Program Enhances Strategic Communication Studies at the Missouri School of Journalism
By Joan Niesen
Columbia, Mo. (Oct. 27, 2009) — Rachel Young, a first-year doctoral student at the Missouri School of Journalism, is the 2009 Paul Synor Fellow. Her research emphasis is in health communication, specifically addressing disparities in preventive care among adolescents and children. Young, MA ’01, specialized her master’s studies at the School in science communication. She is an honors graduate of Beloit College where she received her bachelor of arts degree in English and anthropology. Young has professional experience as a contributing editor for Cricket Magazine Group, a children’s magazine publisher.
The Synor Fellow program, created in 2008, is named for Paul Synor, BJ ’42, who donated his $2.5 million estate to the School to enhance strategic communication studies. Synor spent most of his life working in the creative department for advertising agencies in New York, Chicago, Toronto and London, including Leo Burnett in Chicago, the advertising agency responsible for creating Tony the Tiger, the Pillsbury Doughboy, Morris the Cat, Charlie the Tuna, the Marlboro Man and other brand icons.
Young joins the first Synor Fellow, Hyunmin Lee, now a second-year journalism doctoral student who earned her master’s degree in communication with an emphasis in public relations at the University of Florida. Lee works with Professor Glen Cameron on her research which studies how health news is being tailored to motion media. She also works with Associate Professor Glenn Leshner as a research assistant at the PRIME Lab. Before coming to the States to pursue a master’s degree, Lee worked as a freelance interpreter and as an assistant account executive at a P.C.O (Professional Congress Organization) company in South Korea.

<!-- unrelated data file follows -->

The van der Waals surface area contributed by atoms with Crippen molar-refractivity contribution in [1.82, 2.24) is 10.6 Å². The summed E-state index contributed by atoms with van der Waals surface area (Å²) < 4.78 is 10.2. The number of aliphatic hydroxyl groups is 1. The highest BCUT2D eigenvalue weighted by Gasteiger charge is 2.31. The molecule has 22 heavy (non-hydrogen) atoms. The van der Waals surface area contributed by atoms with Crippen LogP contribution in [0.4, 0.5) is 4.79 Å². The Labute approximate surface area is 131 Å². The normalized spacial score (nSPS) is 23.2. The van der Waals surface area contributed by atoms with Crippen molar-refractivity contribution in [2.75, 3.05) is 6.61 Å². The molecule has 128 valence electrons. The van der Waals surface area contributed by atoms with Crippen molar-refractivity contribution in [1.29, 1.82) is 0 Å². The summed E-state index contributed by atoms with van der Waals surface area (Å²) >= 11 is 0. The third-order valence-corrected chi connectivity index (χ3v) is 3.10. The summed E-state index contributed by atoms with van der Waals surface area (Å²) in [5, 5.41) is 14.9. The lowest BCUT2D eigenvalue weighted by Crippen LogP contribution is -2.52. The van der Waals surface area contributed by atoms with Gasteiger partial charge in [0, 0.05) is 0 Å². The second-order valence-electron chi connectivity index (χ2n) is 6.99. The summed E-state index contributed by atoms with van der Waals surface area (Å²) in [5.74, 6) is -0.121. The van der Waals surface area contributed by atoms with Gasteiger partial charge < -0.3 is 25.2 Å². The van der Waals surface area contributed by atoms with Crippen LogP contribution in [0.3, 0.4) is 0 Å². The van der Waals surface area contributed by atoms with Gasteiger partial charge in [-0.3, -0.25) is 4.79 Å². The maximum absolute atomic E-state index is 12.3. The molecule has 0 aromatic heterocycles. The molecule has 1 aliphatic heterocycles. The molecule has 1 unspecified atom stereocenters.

Young expressed appreciation for Synor’s generosity and noted that receiving the Synor Fellowship made it possible for her to return to graduate school. “I hope to do justice to his donation, and to someday be able to provide someone else with such an unexpected, game-changing gift,” she said.
Updated: May 6, 2020